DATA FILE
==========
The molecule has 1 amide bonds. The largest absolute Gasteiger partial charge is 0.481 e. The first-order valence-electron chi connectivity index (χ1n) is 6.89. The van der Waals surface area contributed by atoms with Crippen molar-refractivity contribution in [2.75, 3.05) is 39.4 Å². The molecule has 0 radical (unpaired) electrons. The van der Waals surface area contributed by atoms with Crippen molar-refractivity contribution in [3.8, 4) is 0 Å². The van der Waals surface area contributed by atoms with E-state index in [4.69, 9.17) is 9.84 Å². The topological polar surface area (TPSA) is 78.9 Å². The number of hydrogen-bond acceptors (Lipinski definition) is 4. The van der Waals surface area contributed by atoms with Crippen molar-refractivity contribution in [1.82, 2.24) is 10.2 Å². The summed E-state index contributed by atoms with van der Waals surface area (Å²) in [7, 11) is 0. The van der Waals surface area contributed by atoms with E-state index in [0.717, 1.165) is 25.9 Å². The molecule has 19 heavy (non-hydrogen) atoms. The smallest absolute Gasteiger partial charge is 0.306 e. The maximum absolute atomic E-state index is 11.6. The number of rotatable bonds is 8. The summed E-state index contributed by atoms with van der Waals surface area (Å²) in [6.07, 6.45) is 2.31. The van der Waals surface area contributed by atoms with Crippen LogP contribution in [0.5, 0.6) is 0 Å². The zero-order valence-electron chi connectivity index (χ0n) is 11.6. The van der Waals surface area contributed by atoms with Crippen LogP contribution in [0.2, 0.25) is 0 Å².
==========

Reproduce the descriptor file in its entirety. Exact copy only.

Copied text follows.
The molecule has 1 amide bonds. The largest absolute Gasteiger partial charge is 0.481 e. The first-order valence-electron chi connectivity index (χ1n) is 6.89. The van der Waals surface area contributed by atoms with Crippen molar-refractivity contribution in [2.75, 3.05) is 39.4 Å². The molecule has 0 radical (unpaired) electrons. The van der Waals surface area contributed by atoms with Crippen molar-refractivity contribution in [3.8, 4) is 0 Å². The van der Waals surface area contributed by atoms with E-state index in [4.69, 9.17) is 9.84 Å². The topological polar surface area (TPSA) is 78.9 Å². The number of hydrogen-bond acceptors (Lipinski definition) is 4. The van der Waals surface area contributed by atoms with Crippen molar-refractivity contribution in [1.82, 2.24) is 10.2 Å². The summed E-state index contributed by atoms with van der Waals surface area (Å²) in [7, 11) is 0. The van der Waals surface area contributed by atoms with E-state index in [0.717, 1.165) is 25.9 Å². The molecule has 19 heavy (non-hydrogen) atoms. The smallest absolute Gasteiger partial charge is 0.306 e. The maximum absolute atomic E-state index is 11.6. The number of rotatable bonds is 8. The summed E-state index contributed by atoms with van der Waals surface area (Å²) in [6.07, 6.45) is 2.31. The van der Waals surface area contributed by atoms with Crippen LogP contribution in [0.5, 0.6) is 0 Å². The zero-order valence-electron chi connectivity index (χ0n) is 11.6. The van der Waals surface area contributed by atoms with Crippen LogP contribution in [0.2, 0.25) is 0 Å².